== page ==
Study Sees Rise in Lonely Americans, and the Workplace Might Play a Part

Study Sees Rise in Lonely Americans, and the Workplace Might Play a Part

More than three in five Americans are lonely, according to a recent report—and co-worker relationships have a significant impact.

More than 60 percent of Americans report feeling lonely, left out, poorly understood, and lacking companionship, according to a recent report by Cigna Insurance. Male and younger workers bear the heaviest burden—and workplace culture may be a large contributing factor.

Cigna’s report released on Jan. 23, 2020 showed that since its initial 2018 survey on loneliness, there has been a 13 percent rise in loneliness—and the potential reasons for this are many.

The report that indicated the increase surveyed over 10,000 adult workers in July and August 2019. It measured loneliness using the UCLA Loneliness Scale—a standard within psychology research. Respondents were asked to rate their reactions to statements such as “How often do you feel outgoing and friendly?” and “How often do you feel alone?”—which were used to calculate a loneliness score on an 80-point scale.

Loneliness is not just a feeling of sadness—it’s been proven to have “widespread effects” on a person’s mental health and physical health, too. Loneliness is strongly linked to issues like anxiety and depression, said Bert Uchino, a professor at the University of Utah who studies relationships and health.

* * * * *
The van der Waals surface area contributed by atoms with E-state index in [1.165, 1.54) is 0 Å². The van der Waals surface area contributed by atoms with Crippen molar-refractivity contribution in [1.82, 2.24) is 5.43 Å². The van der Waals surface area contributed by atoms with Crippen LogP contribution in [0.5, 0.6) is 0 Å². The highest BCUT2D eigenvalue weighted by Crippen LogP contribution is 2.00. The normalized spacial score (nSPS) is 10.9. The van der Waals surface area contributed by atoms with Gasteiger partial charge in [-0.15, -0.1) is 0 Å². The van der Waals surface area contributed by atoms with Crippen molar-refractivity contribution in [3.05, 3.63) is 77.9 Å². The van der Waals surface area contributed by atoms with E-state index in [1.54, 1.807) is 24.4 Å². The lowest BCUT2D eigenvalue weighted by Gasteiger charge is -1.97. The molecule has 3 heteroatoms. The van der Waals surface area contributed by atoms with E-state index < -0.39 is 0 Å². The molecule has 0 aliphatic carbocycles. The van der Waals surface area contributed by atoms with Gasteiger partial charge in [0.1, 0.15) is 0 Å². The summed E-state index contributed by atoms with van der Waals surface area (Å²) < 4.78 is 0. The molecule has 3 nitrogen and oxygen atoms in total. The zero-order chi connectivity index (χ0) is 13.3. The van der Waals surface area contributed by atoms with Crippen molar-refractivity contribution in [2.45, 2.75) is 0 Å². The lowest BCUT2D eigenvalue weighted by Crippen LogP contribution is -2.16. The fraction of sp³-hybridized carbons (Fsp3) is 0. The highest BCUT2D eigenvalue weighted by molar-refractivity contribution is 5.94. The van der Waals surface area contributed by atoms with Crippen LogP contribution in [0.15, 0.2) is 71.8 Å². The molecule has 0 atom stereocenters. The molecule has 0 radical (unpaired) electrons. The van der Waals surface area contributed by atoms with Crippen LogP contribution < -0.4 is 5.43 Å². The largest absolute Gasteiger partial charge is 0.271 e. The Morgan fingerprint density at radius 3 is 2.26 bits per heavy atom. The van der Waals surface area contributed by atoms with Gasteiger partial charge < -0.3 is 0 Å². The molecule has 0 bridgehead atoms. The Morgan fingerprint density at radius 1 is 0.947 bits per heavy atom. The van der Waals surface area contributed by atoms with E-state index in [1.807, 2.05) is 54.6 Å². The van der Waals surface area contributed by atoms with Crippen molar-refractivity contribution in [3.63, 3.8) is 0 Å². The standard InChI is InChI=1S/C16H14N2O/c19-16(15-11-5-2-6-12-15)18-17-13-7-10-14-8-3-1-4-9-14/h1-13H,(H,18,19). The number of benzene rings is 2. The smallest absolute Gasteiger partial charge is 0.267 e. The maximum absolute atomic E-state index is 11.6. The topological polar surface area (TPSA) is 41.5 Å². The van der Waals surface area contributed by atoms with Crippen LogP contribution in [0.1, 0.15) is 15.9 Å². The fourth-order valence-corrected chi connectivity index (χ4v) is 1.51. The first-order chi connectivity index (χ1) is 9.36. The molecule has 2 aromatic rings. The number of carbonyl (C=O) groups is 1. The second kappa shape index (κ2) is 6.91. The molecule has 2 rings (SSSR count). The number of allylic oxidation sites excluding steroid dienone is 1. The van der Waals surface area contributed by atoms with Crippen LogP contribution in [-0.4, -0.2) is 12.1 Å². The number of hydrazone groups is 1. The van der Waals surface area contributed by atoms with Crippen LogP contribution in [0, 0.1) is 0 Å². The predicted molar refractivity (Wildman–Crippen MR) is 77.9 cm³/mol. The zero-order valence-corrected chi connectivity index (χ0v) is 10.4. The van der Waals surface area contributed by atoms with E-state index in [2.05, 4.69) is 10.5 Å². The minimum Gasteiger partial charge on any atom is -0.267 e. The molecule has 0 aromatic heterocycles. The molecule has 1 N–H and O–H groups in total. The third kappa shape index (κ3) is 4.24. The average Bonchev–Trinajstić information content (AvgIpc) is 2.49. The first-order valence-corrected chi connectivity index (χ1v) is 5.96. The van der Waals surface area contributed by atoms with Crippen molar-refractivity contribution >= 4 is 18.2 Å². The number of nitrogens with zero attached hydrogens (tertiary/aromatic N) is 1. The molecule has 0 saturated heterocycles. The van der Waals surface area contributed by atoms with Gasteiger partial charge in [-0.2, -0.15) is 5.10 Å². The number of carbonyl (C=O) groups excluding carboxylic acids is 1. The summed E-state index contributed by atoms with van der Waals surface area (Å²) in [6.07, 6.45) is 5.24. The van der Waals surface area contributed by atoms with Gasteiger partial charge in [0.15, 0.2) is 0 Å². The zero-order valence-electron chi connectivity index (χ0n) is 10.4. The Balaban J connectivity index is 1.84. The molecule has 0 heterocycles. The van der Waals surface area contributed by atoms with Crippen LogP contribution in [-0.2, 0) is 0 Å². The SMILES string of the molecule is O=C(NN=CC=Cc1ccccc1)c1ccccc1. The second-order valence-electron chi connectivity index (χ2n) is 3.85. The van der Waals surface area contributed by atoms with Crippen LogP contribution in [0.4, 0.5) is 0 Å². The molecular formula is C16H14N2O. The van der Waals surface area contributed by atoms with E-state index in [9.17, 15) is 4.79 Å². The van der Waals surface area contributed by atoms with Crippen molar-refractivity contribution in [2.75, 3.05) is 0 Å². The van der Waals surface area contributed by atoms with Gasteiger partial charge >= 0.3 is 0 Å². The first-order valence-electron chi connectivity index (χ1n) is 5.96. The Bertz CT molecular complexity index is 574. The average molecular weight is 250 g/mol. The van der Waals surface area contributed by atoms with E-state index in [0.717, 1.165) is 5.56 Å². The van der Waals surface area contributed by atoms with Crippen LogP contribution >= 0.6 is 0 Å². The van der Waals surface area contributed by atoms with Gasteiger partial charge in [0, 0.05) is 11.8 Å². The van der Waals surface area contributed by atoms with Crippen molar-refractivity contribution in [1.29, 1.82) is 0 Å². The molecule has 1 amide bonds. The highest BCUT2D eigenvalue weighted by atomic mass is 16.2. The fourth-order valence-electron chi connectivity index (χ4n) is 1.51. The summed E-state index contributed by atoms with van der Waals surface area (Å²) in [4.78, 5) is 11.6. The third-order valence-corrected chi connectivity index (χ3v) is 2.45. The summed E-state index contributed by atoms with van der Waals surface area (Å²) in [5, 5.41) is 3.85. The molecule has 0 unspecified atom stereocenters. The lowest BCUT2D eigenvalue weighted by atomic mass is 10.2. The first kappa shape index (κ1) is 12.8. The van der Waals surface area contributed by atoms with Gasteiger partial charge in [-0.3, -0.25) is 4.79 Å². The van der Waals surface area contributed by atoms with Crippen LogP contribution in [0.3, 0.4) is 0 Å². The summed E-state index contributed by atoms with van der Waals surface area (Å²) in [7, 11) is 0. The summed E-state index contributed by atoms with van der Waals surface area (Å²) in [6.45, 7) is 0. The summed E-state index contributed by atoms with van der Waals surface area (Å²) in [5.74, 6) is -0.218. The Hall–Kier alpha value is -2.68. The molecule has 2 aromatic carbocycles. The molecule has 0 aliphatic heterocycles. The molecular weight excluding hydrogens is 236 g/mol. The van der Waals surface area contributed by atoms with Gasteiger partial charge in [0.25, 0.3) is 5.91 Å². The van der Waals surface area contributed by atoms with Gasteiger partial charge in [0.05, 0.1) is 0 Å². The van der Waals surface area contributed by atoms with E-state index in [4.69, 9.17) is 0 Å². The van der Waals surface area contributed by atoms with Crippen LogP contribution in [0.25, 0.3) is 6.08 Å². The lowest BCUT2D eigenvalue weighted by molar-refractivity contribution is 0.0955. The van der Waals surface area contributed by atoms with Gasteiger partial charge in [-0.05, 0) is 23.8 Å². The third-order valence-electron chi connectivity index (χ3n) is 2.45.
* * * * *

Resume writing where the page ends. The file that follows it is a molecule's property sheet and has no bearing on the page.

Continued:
Studies in recent years have even documented loneliness’ public health effects, too. It has been linked to a higher risk of coronary heart disease and stroke. It has been shown to influence our genes and our immune systems, and even recovery from breast cancer.

In fact, relationships in general really impact mental and physical health, Uchino said. More and more research suggests that “the kinds of bonds you have with people, how close you are, how connected you feel to others” all have significant impacts on a person’s wellbeing, according to an NPR article on the topic.

The May 2018 survey asked thousands of Americans over the age of 18 about their feelings of loneliness. Here are some of the results it found:

  • Nearly half of Americans report sometimes or always feeling alone (46 percent) or left out (47 percent).
  • One in four Americans (27 percent) rarely or never feel as though there are people who really understand them.
  • Two in five Americans sometimes or always feel that their relationships are not meaningful (43 percent) and that they are isolated from others (43 percent).